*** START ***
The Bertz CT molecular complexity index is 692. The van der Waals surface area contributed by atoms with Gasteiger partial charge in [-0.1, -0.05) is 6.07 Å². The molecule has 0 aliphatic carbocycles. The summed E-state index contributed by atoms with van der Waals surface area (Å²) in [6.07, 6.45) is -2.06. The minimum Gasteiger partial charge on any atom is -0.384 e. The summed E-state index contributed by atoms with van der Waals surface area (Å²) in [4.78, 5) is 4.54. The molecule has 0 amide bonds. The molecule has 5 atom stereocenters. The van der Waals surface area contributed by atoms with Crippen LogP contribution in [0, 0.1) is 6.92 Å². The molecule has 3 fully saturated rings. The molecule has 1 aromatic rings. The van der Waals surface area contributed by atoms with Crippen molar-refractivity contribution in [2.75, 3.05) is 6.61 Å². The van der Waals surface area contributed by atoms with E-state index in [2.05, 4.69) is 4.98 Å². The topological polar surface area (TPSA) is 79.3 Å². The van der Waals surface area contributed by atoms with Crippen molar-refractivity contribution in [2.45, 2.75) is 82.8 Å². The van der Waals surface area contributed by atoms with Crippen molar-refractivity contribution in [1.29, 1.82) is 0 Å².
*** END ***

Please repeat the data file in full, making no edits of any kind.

The Bertz CT molecular complexity index is 692. The van der Waals surface area contributed by atoms with Gasteiger partial charge in [-0.1, -0.05) is 6.07 Å². The molecule has 0 aliphatic carbocycles. The summed E-state index contributed by atoms with van der Waals surface area (Å²) in [6.07, 6.45) is -2.06. The minimum Gasteiger partial charge on any atom is -0.384 e. The summed E-state index contributed by atoms with van der Waals surface area (Å²) in [4.78, 5) is 4.54. The molecule has 0 amide bonds. The molecule has 5 atom stereocenters. The van der Waals surface area contributed by atoms with Crippen LogP contribution in [0, 0.1) is 6.92 Å². The molecule has 3 fully saturated rings. The molecule has 1 aromatic rings. The van der Waals surface area contributed by atoms with Crippen molar-refractivity contribution in [2.75, 3.05) is 6.61 Å². The van der Waals surface area contributed by atoms with E-state index in [2.05, 4.69) is 4.98 Å². The topological polar surface area (TPSA) is 79.3 Å². The van der Waals surface area contributed by atoms with Crippen molar-refractivity contribution in [2.45, 2.75) is 82.8 Å². The van der Waals surface area contributed by atoms with Crippen molar-refractivity contribution in [1.29, 1.82) is 0 Å².